Canadian cannabis giant Canopy Growth announced of Friday that it has reached an agreement with its lenders to significantly reduce its debt.
As part of the agreements made with numerous companies Canopy says it should reduce its considerable debt pile, which stood at over C$1bn as of March 31 this year, by C$437m ‘over the next two quarters’.
What’s more, the deals will help reduce its annual interest costs by between C$20m and C$30m.
Despite the debt reduction, Canopy is far from out of the woods, as New Cannabis Ventures points out a prominent analyst changed its target on Canopy Growth from C$1.75 to C$0 earlier this month, bringing its stock price to an all time low on Friday.
As such, the publication suggested that the company is unlikely to be able to get out of the situation it currently finds itself in, adding that its future will largely depend on its key investor Constellation Brands.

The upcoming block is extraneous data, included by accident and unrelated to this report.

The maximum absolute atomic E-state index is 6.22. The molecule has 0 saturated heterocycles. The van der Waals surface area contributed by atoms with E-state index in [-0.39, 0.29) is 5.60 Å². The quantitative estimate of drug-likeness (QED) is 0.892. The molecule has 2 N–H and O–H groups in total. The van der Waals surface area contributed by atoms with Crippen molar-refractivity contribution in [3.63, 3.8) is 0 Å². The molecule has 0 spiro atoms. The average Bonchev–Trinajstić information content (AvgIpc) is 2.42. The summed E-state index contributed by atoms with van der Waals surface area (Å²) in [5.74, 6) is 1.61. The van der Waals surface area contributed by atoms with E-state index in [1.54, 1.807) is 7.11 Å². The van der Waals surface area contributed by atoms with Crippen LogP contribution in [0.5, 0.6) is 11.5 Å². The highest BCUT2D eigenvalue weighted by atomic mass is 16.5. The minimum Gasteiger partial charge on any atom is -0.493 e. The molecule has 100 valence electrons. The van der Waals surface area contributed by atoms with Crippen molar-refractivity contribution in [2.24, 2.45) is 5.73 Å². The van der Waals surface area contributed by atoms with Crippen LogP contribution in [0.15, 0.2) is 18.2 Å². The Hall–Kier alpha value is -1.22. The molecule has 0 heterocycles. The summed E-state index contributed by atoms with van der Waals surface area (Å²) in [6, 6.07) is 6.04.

Constellation Brands, the owner of Corona beer which invested $4bn in Canopy in 2018, is itself ‘very underwater with its investment’.
While it suggests Constellation ‘could buy’ the embattled company, investment is currently being hampered by Canopy’s struggle to keep itself listed on NASDAQ, after receiving a share price warning from the exchange earlier this month.
Canopy is also currently attempting to close the purchase of three US cannabis companies, in an effort to break into the potentially US$50bn market.
However, with reports suggesting that it may have less than 12 months of cash runway left, alongside reports of massive cuts to its workforce, the completion of these deals is not a foregone conclusion.